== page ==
Molesworth, Richard (1680–1758), 3rd Viscount Molesworth , field-marshal, MP, and commander-in-chief in Ireland, was second son of Robert, 1st Viscount Molesworth (qv), of Swords, Co. Dublin, and Philipstown, King's Co., and his wife Letitia, third daughter of Richard Coote, Lord Colooney. Educated privately, he was admitted to the Middle Temple in London in August 1700 to begin studies for the bar. When the war of the Spanish succession began in 1701 he abandoned his legal studies and volunteered to serve with the army in Flanders. Through the influence of the earl of Orkney, his father's friend, he was commissioned into the Royal Scots in April 1702 and commanded a company of the regiment at the battle of Blenheim (August 1704). Appointed as an ADC to the duke of Marlborough (qv), he saved the duke's life at the battle of Ramillies (23 May 1706), giving him his mount after he had been unhorsed in a cavalry charge. Promoted to captain and lieutenant-colonel in the Coldstream Guards in May 1707, he served in the relief of Brussels (1708) and at the siege of Mons (1709), where he was blown into the air by a mine but escaped serious injury.
In June 1710 he succeeded to the command of Col. Moore's regiment of foot and campaigned in Catalonia under the command of the duke of Argyll. He was in garrison with his regiment in Port Mahon, Minorca, when the peace of Utrecht was signed in 1713, and the regiment was disbanded. Appointed lieutenant of the ordnance in Ireland in December 1714, he became MP for Swords, Co. Dublin (1714–26). After the outbreak of the Jacobite rebellion of 1715, he was given a commission to raise a regiment of dragoons and was wounded at the battle of Preston in November 1715. The regiment was disbanded at the end of the rebellion in 1718 and Molesworth was put on half pay. He became colonel of the 27th Foot (Royal Inniskilling Fusiliers) in March 1725, and succeeded to the family title in 1726 on the death of his brother John, 2nd Viscount Molesworth, British ambassador to Tuscany and Sardinia.
Appointed (1732) colonel of the 9th Dragoons (later the 9th Queen's Royal Lancers), he was promoted to major-general (1735). Sworn of the Irish privy council (October 1733), he was made deputy-keeper of the great seal of Ireland (1736). He succeeded Gen. Wynne as colonel of the 5th Royal Irish Dragoon Guards in June 1737, a colonelcy that he held until his death. Promoted to lieutenant-general on the Irish establishment (1739), he was appointed master-general of the Irish ordnance in July 1740. Further promotions followed, to lieutenant-general on the English establishment (July 1742) and general (1746). In September 1751 he was appointed commander-in-chief in Ireland, which also came with an honorary appointment as governor of the Royal Hospital at Kilmainham. He was promoted to field marshal in November 1757.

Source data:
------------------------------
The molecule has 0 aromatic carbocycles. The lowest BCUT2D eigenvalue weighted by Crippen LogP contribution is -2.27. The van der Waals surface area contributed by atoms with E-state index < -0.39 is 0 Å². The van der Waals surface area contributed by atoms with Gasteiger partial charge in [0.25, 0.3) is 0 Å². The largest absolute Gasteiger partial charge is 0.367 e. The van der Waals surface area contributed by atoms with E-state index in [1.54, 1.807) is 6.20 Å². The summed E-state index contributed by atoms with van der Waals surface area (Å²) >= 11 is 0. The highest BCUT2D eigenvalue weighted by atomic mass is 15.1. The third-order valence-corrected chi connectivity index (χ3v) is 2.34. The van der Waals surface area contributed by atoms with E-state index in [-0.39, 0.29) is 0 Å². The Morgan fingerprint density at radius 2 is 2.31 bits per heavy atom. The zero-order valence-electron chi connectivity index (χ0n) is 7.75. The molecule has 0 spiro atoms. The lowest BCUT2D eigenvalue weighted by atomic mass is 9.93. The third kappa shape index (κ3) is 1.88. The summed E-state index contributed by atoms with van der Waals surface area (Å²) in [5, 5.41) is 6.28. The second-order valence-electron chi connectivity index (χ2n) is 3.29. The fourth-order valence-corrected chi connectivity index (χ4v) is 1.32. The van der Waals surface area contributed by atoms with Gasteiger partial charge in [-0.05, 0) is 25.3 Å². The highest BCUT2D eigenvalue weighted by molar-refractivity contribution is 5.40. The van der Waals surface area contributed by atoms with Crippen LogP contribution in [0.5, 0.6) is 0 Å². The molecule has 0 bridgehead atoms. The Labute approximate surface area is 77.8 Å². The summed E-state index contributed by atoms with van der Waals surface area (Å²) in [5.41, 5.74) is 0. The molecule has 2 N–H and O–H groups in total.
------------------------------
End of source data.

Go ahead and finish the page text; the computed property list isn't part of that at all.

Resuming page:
Alongside his military career, he eagerly sought ways to improve his family's dwindling finances, which had been ruined by his father's overspending. In 1708 he had been appointed comptroller of customs at Newcastle, which brought a salary of £300 a year; the duties were carried out by a deputy. He invested in the notorious South Sea Company, losing heavily in the ‘South Sea Bubble’ financial crisis of 1720. Interested in the sciences, or perhaps in the £20,000 reward offered by parliament in 1714 for a solution to the longitude problem, he experimented with methods of calculating longitude. He developed his own type of chronometer, which was favourably reviewed by Sir Isaac Newton. In March 1721 he was admitted as a member of the Royal Society. After his promotion to lieutenant-general he published A short course of standing rules for the government of an army, designed for use in the field: with some useful observations drawn from experience. Around 1723, he considered writing a biography of the duke of Marlborough but was refused access to the duke's papers by the duchess, who denied that Molesworth had saved the duke's life at Ramillies.
He died 12 October 1758 in London and was buried in Kensington. The celebrated Florentine medallist Antonio Selvi cast a commemorative medal of him, supposedly in recognition of his actions at Ramillies in 1706. This medal, showing Molesworth dressed as a Roman warrior, is in the British Museum. There is a large collection of his papers in the NLI, in the Molesworth and Clements collections.
He married first Jane (d. April 1742), daughter of a Mr Lucas of Dublin; they had one son, who died in infancy, and three daughters. He married secondly (February 1743) Mary, daughter of William Usher, archdeacon of Clonfert, and Mary (‘Jenny’) Usher. They had one son, Richard Nassau Molesworth (1748–93), who succeeded as 4th viscount, and six daughters. Lady Molesworth was granted a pension of £500 a year on the death of her husband. On the night of 6–7 May 1763 her house at Upper Brook St., London, caught fire and, showing great courage and presence of mind, she broke windows and threw out mattresses into the street, allowing her eldest daughter, Henrietta, to jump to safety. Overcome by smoke, she died in the flames along with her brother, Capt. Usher, RN, two younger daughters, Melosina and Mary, their governess, and four other servants. George III was so upset by this tragedy that he ordered a pension of £390 a year be held in trust for the surviving daughters.